British Court Gives McKinnon Extradition Reprieve with New Judicial Review
The British High Court has granted approval for a judicial review of the Home Secretary's decision not to hear medical evidence for hacker Gary McKinnon, who is accused of breaking into U.S. military computers.
The British High Court has given the thumbs up to a judicial review of the Home Secretary's decision to allow the extradition process for hacker Gary McKinnon to move forward.
The court's decision is yet another twist in the roughly eight-year effort to bring McKinnon back to the United States to face charges that he hacked into computers belonging to NASA as well as the U.S. Department of Defense, Army, Air Force and Navy during 2001 and 2002. According to a report in British newspaper The Register, McKinnon's fate may not be decided until the spring.
"I anticipate a hearing some time in April or May 2010," McKinnon's attorney, Karen Todner, said in a statement Wednesday. "Clearly Gary will remain in the U.K. pending that judicial review."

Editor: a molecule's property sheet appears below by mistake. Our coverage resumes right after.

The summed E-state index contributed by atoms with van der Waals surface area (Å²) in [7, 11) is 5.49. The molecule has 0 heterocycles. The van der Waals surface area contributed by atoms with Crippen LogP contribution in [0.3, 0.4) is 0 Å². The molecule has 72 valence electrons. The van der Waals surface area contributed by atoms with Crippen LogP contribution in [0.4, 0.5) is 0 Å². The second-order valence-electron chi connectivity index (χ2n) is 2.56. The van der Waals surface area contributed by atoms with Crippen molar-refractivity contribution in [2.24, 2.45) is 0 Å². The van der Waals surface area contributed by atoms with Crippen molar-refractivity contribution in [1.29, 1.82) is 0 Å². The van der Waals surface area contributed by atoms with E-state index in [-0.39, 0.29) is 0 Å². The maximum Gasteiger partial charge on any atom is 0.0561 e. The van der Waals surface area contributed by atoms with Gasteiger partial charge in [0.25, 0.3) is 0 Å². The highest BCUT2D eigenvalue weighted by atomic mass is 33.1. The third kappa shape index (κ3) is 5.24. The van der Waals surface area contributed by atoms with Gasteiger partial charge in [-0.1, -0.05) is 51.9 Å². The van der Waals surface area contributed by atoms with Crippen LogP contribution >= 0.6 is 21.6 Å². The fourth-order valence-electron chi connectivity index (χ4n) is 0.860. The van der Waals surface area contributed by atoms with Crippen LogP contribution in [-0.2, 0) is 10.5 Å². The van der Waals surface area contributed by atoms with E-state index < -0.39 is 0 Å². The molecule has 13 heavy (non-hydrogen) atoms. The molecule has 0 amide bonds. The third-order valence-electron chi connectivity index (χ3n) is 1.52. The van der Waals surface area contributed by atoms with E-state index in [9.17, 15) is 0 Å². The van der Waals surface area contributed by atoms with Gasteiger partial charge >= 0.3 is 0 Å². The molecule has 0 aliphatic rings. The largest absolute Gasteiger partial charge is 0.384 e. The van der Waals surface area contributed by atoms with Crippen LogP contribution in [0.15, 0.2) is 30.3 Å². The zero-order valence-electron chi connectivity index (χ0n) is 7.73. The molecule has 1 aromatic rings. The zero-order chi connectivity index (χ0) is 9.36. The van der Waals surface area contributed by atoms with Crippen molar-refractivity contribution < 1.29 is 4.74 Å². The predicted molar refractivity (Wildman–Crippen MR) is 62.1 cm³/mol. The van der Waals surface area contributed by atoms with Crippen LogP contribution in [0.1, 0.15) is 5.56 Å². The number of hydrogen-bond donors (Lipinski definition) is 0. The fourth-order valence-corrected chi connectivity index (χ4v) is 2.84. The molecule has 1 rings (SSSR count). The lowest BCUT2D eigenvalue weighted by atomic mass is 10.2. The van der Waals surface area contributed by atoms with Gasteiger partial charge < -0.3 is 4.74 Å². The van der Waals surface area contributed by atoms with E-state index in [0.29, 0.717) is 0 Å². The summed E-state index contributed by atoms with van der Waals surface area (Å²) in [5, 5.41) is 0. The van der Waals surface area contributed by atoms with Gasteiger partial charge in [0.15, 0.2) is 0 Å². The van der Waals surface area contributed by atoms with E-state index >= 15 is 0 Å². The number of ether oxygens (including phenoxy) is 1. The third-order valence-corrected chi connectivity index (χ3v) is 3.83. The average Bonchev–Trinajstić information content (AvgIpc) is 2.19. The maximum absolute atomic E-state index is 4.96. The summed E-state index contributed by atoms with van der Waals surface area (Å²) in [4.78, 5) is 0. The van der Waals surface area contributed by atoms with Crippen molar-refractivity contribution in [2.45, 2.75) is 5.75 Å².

The court's ruling follows British Home Secretary Alan Johnson's refusal in December to block McKinnon's extradition based on medial evidence. McKinnon's lawyers have long said he has Asperger Syndrome and his condition should be taken into account. McKinnon has claimed he broke into military computers in search of evidence of extraterrestrial life.
McKinnon's battle to stay in the U.K. has attracted a great deal of attention in the IT community, with some being vocal in their support for McKinnon. A poll of 550 IT professionals by Sophos in 2009 found that 71 percent of respondents believed McKinnon should not be extradited to the United States.